Four ways to spot a fish at the poker table (part 1)

The easiest way to win big at poker is to play all your pots against fish. But how do you spot a fish? Cash game pro Ross Jarvis is here to let you in on some fishy secrets

What do Inspector Morse, Hercule Poirot and Phil Hellmuth have in common? There are two answers. One is questionable dress sense. The other is they are all experts at detecting. While the first two sought out a mix of criminals and, Hellmuth has a different skill set. He has won 13 WSOP bracelets and a shed load of money despite being derided as a poor player past his prime. So how does he do it?
 
It’s simple: he is the best in the world when it comes to recognising who the fish are at the table and deciphering ways to gobble up all their chips. It’s not as glamorous as pulling off a multi-levelling war seven-bet bluff against a top player but it is damn sure effective. It’s time to channel your inner Poker Brat as we teach you the tricks of the trade that have made Phil a household name. And before you run for the hills, none of them involve dressing up as Caesar or crying on national television. You’re safe here.

Fishy clue 1: limping

What is the evidence of fishy behaviour? If a player limps into the pot when they are first to act it is a decent indicator that they suck at poker. How can we ‘Hellmuth’ them? Good players hardly ever limp into a pot first, especially in cash games. It’s just not as profitable as raising (or folding). Any player that limps frequently should have a huge bullseye on their chest. Not only are they likely poor players, but they’ve also announced that their hand is not good enough to raise in the first place. You must isolate these players in position with a huge range of hands. You can expect to be called often as fish don’t like to fold, but you will win the vast majority of pots by making a simple c-bet on the flop. Due to this your isolation-raise should be quite large, typically between 5-6BBs, because this will allow the pot you’re going to win to be inflated.
 
A limping fish’s range can be hard to decipher but it will often include hands like Q-J, J-T and so on that are playable but have to fold versus a three-bet. Therefore, you should avoid bluffing flops that hit this range. As with most continuation betting spots the best flops to bluff are dry ones such as K-5-2 or A-6-3. Even if your bet is called by the limper you should fire a second barrel on a lot of turns. This is because by limping the fish’s range will usually be limited to top pair, weak kicker at the very most and a bit of pressure should usually get them to fold.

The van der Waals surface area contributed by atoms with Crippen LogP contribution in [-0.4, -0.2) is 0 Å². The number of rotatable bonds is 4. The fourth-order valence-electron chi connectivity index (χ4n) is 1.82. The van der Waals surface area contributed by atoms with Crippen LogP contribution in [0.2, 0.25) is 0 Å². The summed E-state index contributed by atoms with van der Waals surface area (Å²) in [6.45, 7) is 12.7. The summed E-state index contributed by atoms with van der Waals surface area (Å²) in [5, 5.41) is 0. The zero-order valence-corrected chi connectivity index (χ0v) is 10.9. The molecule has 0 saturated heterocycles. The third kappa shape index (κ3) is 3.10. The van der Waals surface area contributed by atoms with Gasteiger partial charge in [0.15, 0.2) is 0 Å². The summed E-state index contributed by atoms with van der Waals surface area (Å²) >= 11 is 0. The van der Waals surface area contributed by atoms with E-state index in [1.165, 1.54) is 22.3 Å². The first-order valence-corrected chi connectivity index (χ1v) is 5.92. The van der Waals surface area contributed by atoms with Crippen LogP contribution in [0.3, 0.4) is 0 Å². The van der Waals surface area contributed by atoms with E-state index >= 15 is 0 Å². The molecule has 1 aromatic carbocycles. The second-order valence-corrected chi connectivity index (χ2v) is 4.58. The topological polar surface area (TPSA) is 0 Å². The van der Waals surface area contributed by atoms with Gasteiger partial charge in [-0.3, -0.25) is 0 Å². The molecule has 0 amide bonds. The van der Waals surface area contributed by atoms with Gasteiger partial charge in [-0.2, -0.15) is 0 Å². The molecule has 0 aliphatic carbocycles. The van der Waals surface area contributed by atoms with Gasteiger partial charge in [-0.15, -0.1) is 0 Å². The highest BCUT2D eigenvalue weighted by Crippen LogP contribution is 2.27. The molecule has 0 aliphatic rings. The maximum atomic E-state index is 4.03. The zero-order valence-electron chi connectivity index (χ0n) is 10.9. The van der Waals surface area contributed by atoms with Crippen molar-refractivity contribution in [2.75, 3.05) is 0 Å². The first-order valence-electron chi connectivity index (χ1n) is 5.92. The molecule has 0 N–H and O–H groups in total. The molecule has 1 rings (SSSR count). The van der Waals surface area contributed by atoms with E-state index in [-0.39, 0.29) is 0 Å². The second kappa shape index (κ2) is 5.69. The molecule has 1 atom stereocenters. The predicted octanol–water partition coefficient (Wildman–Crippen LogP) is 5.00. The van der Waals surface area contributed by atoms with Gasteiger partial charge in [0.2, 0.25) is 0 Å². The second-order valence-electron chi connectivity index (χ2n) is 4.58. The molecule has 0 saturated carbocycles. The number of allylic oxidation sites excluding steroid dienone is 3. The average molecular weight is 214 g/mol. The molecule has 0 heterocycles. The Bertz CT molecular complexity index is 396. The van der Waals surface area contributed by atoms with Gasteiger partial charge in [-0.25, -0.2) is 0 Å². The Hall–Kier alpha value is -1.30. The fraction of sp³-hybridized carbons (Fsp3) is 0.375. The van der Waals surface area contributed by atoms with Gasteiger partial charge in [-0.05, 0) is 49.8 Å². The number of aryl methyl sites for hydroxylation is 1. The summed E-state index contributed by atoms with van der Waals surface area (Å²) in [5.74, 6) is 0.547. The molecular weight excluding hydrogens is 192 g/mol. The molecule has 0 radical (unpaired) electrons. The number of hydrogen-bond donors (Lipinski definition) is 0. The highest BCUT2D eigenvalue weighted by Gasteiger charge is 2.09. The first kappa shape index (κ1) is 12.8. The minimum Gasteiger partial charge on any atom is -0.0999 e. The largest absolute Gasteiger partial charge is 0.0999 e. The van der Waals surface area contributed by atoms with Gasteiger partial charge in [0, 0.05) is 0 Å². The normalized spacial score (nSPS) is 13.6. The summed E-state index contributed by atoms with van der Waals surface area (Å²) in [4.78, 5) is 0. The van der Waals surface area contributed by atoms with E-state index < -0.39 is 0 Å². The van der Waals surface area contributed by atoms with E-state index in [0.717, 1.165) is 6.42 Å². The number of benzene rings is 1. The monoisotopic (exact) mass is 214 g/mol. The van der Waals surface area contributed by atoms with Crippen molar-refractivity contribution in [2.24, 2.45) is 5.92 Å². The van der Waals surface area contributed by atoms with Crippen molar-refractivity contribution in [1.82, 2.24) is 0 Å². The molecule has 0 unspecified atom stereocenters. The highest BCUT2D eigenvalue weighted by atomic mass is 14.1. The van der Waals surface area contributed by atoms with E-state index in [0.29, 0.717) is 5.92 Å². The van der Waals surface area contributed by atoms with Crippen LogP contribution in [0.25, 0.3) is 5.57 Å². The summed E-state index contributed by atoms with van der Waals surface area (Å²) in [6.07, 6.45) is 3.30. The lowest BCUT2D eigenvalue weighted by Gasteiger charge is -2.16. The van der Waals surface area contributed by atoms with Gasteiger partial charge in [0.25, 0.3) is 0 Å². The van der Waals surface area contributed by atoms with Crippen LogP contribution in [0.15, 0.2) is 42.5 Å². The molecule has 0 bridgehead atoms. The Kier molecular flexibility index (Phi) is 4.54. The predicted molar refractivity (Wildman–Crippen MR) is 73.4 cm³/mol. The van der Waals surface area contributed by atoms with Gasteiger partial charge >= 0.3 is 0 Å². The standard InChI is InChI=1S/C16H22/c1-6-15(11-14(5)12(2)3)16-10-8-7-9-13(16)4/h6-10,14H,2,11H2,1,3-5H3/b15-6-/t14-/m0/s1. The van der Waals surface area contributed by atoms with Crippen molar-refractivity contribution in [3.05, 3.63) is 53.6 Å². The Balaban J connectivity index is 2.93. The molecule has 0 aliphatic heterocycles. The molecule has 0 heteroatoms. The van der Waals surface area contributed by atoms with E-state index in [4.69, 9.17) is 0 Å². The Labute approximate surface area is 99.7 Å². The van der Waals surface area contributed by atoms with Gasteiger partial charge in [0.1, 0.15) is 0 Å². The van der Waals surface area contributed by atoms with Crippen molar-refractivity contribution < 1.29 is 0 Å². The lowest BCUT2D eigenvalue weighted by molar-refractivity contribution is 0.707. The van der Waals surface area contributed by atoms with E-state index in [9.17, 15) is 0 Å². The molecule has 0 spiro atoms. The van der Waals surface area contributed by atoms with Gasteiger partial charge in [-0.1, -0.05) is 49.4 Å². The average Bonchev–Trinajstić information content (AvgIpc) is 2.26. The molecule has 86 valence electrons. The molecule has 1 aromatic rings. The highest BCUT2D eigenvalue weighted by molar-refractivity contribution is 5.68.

Unfortunately, isolating limpers doesn’t go unnoticed by the other attentive players at the table. You’ll find yourself getting three-bet a fair amount because everyone wants a slice of that fish pie. Depending on the player three-betting you and your hand strength you’ll have to make a decision between letting them steal the pot and playing back with a four-bet. While high variance it is essential that you four-bet them light on occasion, especially if you know they are aggressive preflop. You may win a decent sized pot without going to showdown and it will discourage good players from three-betting you in future when you are attempting to isolate the fish.

Fishy clue 2: size issues

What is the evidence of fishy behaviour? Irregular bet sizing preflop can easily identify a fish. Any competent player’s standard preflop raise will usually be between 2-4BBs. If you spot a player opening to 10BBs under the gun, he is a fish. Likewise, there is a standard raise size of between 8-12BBs when three-betting. If a player clicks it back to 5BBs or shoots his load and pumps it up to 20BBs you can once again rest assured they swim in the sea.
 
How can we ‘Hellmuth’ them? The reason why there is somewhat standardised bet sizing preflop in cash games is because maths geniuses have worked out the perfect solution for each situation. For example, three-betting to 9BBs in position works well because it is large enough to gain value from your strong hands, but not so big that it is too expensive to bluff with or discourages players to continue with weaker hands than yours. A common trait of fish is that their three-bets will be much too small. This allows you to call 100% of three-bets with the entire range that you opened with. It’s a great situation to be in if you know the fish only ever three-bets his monster hands. Now you can attempt to crack their Aces and Kings on the flop as you are getting a great price and know it is unlikely a fish will fold if you are lucky enough to flop a big hand.
 
If a fish takes the opposite approach and starts making their three-bets excessively large your play is equally straightforward. This time you should fold all of your marginal hands (such as small pairs and suited connectors) and only continue with the very top of your range that you are willing to go all-in with. By making these basic fundamental sizing errors preflop, fish put themselves in a position where it is easy for them to get stacked but nigh on impossible for them to win a big pot from you.
 

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